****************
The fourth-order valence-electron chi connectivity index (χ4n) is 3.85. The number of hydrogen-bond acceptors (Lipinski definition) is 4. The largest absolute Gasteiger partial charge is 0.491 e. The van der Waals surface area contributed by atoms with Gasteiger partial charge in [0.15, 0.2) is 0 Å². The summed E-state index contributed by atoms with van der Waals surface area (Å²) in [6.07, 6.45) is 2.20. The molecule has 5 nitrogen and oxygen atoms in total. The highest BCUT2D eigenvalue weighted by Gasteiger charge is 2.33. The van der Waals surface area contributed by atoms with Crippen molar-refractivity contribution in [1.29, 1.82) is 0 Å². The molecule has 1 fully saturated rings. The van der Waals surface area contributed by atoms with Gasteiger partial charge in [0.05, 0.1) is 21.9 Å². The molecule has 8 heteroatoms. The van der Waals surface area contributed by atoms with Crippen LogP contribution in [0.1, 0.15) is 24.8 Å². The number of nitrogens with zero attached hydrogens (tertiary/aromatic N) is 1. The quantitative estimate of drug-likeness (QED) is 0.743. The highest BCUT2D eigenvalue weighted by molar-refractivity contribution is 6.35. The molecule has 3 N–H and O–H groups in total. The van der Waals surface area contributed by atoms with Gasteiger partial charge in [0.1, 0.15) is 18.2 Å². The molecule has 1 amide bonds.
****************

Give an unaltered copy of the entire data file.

The fourth-order valence-electron chi connectivity index (χ4n) is 3.85. The number of hydrogen-bond acceptors (Lipinski definition) is 4. The largest absolute Gasteiger partial charge is 0.491 e. The van der Waals surface area contributed by atoms with Gasteiger partial charge in [0.15, 0.2) is 0 Å². The summed E-state index contributed by atoms with van der Waals surface area (Å²) in [6.07, 6.45) is 2.20. The molecule has 5 nitrogen and oxygen atoms in total. The highest BCUT2D eigenvalue weighted by Gasteiger charge is 2.33. The van der Waals surface area contributed by atoms with Crippen molar-refractivity contribution in [1.29, 1.82) is 0 Å². The molecule has 1 fully saturated rings. The van der Waals surface area contributed by atoms with Gasteiger partial charge in [0.05, 0.1) is 21.9 Å². The molecule has 8 heteroatoms. The van der Waals surface area contributed by atoms with Crippen LogP contribution in [0.1, 0.15) is 24.8 Å². The number of nitrogens with zero attached hydrogens (tertiary/aromatic N) is 1. The quantitative estimate of drug-likeness (QED) is 0.743. The highest BCUT2D eigenvalue weighted by molar-refractivity contribution is 6.35. The molecule has 3 N–H and O–H groups in total. The van der Waals surface area contributed by atoms with Gasteiger partial charge in [0.1, 0.15) is 18.2 Å². The molecule has 1 amide bonds.